I think the quickest way to decide what to check out in the journal is to scan down the CONTENTS sector, where subsection headings of the essays and titles of the remarks are listed. A fuller guide to what is covered in the essays is in the ABSTRACTS. When the SUBJECT INDEX is complete, you will have available a way of seeing all the topics treated in the journal and all the locations of a given topic accross the entire journal. This will be a very fine-grained conceptual index.

As you might expect, the philosophical views of the various writers on a given topic in Objectivity are different from one another. Let me tell you all a little more of the orientation of this journal.

When I created Objectivity, I had not intended to make an Objectivist journal. I had intended for it to be open to writers who wanted to discuss Rand's philosophical ideas, but the journal was open to contributions from anyone who prized rationality, objectivity, and modern science. As it worked out, a great many of the contributors were friendly to some of Rand's ideas, and they wanted to discuss them.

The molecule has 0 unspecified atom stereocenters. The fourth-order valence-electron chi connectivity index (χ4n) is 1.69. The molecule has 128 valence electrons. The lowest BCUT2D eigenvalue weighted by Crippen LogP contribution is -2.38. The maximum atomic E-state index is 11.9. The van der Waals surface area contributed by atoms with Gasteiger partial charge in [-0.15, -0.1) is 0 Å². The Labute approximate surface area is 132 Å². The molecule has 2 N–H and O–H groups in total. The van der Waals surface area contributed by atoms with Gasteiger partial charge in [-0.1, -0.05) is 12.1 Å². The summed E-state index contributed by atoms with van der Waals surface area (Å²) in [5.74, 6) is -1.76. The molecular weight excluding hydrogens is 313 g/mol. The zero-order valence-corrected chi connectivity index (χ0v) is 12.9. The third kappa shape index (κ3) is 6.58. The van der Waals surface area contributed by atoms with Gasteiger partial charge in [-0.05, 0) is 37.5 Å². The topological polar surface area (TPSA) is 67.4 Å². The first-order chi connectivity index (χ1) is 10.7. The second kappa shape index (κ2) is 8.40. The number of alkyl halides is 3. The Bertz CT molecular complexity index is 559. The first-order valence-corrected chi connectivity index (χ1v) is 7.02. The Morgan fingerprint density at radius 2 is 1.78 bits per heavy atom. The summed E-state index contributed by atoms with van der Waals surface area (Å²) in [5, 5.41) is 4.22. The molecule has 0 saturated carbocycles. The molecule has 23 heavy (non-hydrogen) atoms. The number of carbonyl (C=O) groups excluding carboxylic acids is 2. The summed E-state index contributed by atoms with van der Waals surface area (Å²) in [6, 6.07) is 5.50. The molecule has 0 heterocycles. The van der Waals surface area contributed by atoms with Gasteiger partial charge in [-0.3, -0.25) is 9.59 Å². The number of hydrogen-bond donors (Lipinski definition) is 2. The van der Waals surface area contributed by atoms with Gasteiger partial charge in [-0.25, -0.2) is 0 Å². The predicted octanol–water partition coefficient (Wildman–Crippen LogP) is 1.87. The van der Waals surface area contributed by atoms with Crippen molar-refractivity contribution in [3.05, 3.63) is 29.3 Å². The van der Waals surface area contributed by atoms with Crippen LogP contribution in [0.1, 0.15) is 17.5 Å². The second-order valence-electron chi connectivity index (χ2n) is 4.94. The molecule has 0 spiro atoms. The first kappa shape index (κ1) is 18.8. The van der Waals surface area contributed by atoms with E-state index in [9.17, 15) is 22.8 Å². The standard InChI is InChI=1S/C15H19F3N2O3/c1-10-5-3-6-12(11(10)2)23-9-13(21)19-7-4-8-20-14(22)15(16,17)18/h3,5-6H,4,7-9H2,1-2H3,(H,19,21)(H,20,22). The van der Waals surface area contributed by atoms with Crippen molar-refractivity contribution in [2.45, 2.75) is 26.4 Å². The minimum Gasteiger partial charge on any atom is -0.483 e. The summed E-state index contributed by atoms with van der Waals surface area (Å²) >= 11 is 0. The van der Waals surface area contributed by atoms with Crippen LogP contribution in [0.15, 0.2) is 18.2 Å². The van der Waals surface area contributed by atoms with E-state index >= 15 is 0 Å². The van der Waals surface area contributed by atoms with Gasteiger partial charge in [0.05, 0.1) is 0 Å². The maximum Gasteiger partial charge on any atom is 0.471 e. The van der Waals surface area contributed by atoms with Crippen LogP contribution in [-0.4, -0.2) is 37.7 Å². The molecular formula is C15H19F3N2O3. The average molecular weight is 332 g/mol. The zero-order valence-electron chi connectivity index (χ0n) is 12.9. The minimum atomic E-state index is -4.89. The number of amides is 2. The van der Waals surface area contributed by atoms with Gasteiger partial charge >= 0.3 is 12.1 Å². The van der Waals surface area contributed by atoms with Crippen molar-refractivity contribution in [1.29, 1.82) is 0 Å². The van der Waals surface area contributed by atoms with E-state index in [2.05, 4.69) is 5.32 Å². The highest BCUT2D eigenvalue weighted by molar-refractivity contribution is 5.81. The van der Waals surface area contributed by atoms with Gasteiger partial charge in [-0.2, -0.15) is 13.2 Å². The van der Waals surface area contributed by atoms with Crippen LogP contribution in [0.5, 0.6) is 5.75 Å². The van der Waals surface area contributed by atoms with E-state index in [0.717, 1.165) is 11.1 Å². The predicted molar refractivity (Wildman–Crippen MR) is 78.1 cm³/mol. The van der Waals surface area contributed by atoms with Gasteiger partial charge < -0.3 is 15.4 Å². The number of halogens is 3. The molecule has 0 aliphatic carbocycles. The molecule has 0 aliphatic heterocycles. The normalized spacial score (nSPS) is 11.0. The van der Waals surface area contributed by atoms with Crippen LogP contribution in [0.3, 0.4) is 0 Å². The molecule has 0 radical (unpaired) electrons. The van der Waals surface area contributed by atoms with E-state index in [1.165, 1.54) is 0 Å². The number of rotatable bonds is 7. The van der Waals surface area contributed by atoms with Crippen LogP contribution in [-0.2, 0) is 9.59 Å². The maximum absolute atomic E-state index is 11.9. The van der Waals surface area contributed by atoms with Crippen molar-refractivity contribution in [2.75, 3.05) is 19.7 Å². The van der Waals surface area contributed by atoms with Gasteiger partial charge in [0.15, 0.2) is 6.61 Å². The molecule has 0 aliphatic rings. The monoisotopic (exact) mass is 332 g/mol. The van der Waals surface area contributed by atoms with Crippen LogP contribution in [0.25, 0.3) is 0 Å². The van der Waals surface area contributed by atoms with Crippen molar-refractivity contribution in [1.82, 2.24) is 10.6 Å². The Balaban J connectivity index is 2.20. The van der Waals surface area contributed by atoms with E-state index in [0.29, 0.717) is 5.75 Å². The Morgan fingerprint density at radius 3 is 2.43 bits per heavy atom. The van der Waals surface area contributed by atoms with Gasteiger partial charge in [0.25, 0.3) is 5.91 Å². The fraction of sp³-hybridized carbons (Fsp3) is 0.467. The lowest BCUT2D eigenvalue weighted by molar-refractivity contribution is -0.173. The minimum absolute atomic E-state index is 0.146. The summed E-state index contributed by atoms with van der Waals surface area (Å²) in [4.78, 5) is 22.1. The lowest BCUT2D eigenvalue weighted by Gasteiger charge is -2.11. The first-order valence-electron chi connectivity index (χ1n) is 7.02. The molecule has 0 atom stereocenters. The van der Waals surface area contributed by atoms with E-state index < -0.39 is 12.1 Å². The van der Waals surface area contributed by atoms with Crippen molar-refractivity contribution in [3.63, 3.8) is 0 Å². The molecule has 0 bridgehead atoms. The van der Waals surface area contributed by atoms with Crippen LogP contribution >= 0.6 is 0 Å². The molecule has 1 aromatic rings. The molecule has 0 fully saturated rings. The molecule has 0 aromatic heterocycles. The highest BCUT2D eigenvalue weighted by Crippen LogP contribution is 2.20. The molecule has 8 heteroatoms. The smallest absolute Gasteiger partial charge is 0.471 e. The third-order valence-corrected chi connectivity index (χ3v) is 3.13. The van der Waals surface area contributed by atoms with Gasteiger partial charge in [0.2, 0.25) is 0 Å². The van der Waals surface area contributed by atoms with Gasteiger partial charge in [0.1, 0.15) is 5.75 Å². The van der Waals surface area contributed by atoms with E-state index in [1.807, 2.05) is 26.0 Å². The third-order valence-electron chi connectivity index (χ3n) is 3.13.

One thing the journal contains is science education. That is on purpose. Discussions in this journal move freely back and forth between science and philosophy. (I mean standard science, nothing kooky, nothing reactionary.) Integration between these disciplines permeates the journal.

Another educational feature of the journal is the history of philosophy. I think that is a great way to learn philosophy. Actually, I have found that the further reaches of science are also more accessible when learned in their historical development. There is some history of science in Objectivity.

I hope you will find the journal enjoyable and a resource of information and reasoning in the coming years. Keep reaching.

Oh, I almost forgot. You may have gotten the impression that there is no political philosophy in Objectivity. That is correct, and that was by design. My first degree (1971) was in physics, and I had minored in philosophy. I was a political activist for fifteen years after graduation, and I studied a great deal of social and political philosophy during those years and even up to launching this journal (1990). But I missed all the other areas of philosophy to which I had awakened back in undergraduate days. Outside academia there were plenty of magazines and journals devoted to politics, and those that started out with a more inclusive range of topics were soon overrun by the single topic of politics. So with Objectivity I created a haven, outside academia, for serious discussion of philosophy in areas not primarily social. It turned out that others had been longing for such a forum.

Sounds very interesting

Kenny's picture

I will visit the site over Easter. However, I am not a philosopher and would be grateful for any additional information or guidance.